…that little episode a while back involving Dulcey, Norma, and Norma’s boyfriend Chuck.

[from “Cherchez la Femme,” a Kate Shugak short story] Most women hated Dulcey Kineen as much as their men loved her, of course. Margaret Meganack had erupted into Bobby Clark’s house when Marvin, that morning’s guest on Park Air, had strayed from the advertised topic, which was the current red salmon run or lack thereof,…

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from 7 Tips for Writing Crime Fiction, written for Writer’s Digest. 7. Backstory. Every single character gets one, including the guy who shows up once to deliver the mail. It can be as little as a sentence or as much as a subplot running through the entire narrative. The supporting cast is what makes a great…

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From 7 Tips for Writing Crime Fiction, written for Writer’s Digest. 6. Decide early on if you’re writing a series or a stand-alone.* Don’t introduce that great character only to kill him off at the end of the first book of a 22-book (and counting) series. Don’t ask me how I know. *Realize that a book…

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I don't know how to choose work that illuminates what my life is about. I don't know what my life is about and don't examine it. My life will define itself as I live it. The movies will define themselves as I make them. As long as the theme is something I care about at the moment, it's enough for me to start work. Maybe work itself is what my life is about.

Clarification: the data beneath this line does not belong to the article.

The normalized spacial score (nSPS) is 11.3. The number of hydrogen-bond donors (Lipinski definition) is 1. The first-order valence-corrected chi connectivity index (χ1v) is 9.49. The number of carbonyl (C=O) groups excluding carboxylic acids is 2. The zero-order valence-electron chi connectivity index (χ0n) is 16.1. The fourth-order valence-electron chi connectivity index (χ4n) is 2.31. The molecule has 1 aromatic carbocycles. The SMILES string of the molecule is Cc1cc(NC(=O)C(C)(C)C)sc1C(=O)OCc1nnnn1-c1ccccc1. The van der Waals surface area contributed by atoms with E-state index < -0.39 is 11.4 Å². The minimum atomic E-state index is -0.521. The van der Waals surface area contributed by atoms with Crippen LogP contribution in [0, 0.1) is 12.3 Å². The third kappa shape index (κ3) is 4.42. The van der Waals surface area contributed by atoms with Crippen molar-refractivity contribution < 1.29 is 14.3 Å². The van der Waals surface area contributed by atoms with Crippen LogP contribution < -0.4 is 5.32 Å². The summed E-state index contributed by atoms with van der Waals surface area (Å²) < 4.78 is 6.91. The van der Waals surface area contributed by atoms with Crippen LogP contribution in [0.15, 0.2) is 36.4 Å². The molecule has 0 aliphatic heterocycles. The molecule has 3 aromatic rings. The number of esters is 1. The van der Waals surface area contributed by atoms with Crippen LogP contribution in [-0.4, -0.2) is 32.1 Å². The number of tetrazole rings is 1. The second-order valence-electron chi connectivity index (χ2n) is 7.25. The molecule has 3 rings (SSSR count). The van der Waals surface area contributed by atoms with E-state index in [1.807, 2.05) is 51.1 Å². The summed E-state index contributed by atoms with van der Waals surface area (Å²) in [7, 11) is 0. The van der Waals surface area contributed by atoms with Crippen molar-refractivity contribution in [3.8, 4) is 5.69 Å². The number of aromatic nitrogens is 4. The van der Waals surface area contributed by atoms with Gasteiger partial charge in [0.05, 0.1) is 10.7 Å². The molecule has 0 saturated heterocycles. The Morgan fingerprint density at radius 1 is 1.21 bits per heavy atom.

# Permanent link to “My life will define itself as I live it.”

I’ve already got a cause.

[from “Under the Influence,” a very short Kate Shugak story] Kate stood up. Mutt cast a languishing farewell look at Jim and padded to her side. “You’re scaring me, Chopin. You’re starting to sound like a crusader.” I’ve already got a cause, he thought as he watched her walk out the door.

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7 Tips for Writing Crime Fiction by Dana Stabenow (written for Writer’s Digest) 5. Never neglect setting.* It’s key to everything that follows. What does it look like, smell like, sound like, feel like? What effect does the setting have on the characters, and why? Once you figure out setting, you can figure out who…

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For centuries Hondurans have told their children the myth of the Lost City of the Monkey God, but myths are often rooted in fact, and in the early Oughts cinematographer and inveterate searcher for lost cities Steve Elkins starts looking for it. National Geographic/New Yorker writer and novelist Douglas Preston, in the way nosy journalists…

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Something should be Done.

[from “Conspiracy,” a Kate Shugak short story] At the same time the Grosdidier brothers were settling on a command structure at home, they were willing, nay, eager to assert their independence abroad. There were a few years when Park rats had only to see the Grosdidier brothers coming in one door to exit immediately out…

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